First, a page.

Tiger Woods and Rory McIlroy have become compatible partners, but yesterday was not one of their most enjoyable outings.   Woods soared to a 76 and McIlroy posted a 75 as the number one and two players in the world shot themselves out of contention.   This continues the trend in recent years of Woods being in position in majors but playing poorly on the weekend.   He has been troubled by a sore left elbow, but refuses to discuss the injury.

Woods lamented that his putter was not sharp.  “No, I just didn’t make anything today.  I just couldn’t get a feel for them, some putts were slow, some were fast and I had a tough time getting my speed right,” he said.  He commented that this is as penal a U.S. Open set-up as he has ever seen.   “Most definitely.  Because of the pins, I think.”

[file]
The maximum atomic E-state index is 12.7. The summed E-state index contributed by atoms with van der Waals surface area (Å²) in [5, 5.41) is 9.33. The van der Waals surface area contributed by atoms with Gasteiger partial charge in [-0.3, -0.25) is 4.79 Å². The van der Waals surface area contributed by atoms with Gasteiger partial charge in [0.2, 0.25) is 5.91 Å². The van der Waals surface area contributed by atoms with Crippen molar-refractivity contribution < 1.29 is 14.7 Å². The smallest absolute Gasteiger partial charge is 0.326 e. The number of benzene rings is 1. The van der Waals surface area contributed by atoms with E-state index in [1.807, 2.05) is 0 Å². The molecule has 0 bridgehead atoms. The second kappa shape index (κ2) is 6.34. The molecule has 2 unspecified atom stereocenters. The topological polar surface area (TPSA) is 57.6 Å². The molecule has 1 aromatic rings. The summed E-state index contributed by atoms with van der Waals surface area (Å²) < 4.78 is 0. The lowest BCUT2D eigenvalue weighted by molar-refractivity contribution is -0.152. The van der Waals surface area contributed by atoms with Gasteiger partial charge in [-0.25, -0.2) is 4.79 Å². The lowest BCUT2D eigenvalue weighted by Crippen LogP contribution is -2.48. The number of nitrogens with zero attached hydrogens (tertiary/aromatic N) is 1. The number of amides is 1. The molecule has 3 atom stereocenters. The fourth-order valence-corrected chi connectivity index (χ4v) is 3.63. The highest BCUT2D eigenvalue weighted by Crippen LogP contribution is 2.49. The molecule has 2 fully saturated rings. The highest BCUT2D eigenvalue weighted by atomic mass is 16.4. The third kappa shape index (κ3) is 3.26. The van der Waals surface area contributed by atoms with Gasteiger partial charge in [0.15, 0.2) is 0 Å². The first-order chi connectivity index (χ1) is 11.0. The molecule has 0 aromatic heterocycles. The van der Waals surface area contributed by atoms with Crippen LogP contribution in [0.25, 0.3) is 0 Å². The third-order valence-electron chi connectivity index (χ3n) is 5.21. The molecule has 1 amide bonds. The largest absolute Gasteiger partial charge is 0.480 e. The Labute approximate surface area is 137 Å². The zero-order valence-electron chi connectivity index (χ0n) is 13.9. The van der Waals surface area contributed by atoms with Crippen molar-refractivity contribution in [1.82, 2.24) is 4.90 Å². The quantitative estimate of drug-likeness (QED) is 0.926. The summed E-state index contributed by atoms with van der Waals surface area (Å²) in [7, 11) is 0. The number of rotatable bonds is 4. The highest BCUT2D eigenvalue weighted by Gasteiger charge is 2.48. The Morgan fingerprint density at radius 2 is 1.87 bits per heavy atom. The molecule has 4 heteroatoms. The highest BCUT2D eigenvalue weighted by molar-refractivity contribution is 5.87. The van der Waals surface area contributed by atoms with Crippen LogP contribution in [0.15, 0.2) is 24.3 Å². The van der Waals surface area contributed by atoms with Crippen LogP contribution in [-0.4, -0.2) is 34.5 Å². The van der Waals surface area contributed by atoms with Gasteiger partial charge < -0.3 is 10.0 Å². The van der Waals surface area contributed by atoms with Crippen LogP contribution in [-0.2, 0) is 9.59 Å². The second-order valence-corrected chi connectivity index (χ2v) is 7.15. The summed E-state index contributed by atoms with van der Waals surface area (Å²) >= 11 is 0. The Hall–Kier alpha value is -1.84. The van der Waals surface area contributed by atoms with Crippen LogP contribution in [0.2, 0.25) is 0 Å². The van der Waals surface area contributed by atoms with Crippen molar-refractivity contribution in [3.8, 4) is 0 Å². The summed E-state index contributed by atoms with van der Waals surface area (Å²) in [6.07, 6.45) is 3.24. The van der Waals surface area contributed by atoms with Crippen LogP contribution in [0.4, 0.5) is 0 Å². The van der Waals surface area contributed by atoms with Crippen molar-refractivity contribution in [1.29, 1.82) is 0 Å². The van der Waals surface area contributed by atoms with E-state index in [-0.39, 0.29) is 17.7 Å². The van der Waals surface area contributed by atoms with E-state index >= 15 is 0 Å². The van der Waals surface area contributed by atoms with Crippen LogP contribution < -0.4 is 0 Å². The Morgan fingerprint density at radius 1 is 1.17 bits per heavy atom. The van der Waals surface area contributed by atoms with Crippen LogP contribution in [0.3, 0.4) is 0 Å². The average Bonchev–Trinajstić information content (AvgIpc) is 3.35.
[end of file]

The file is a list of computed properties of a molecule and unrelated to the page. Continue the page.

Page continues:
McIlroy concurred that Merion is unforgiving.  “If you’re just not a hundred percent on top of your game, it’s going to expose some of your flaws and weaknesses,” he said.   McIlroy has struggled this year, and was asked what is missing in his game.  “I think it’s confidence and fluidity,” he said.  “I don’t have any other way to explain it.  I’ve been working on the swing quite hard over the last few months, and it looks really good on camera.  I just get on the course and I hit a couple of bad shots and it sort of – I guess that it sort of makes you lose confidence a little bit during the round.”

The truth is, no one’s game has been looking picture-perfect on the demanding East Course this week, which punishes errant shots in the rough and poor positioning on the greens.   But the U.S. Open has never been about grace and beauty.  It’s about tenacity, endurance, and mental toughness.   As the leaders prepare to tee off this afternoon at Merion, the golf gods will be watching.  And possibly favoring Mickelson and Stricker, the consummate family men, on Father’s Day.

Jack Ross, a regular contributor to New England Golf Monthly, is on-site at Merion this week.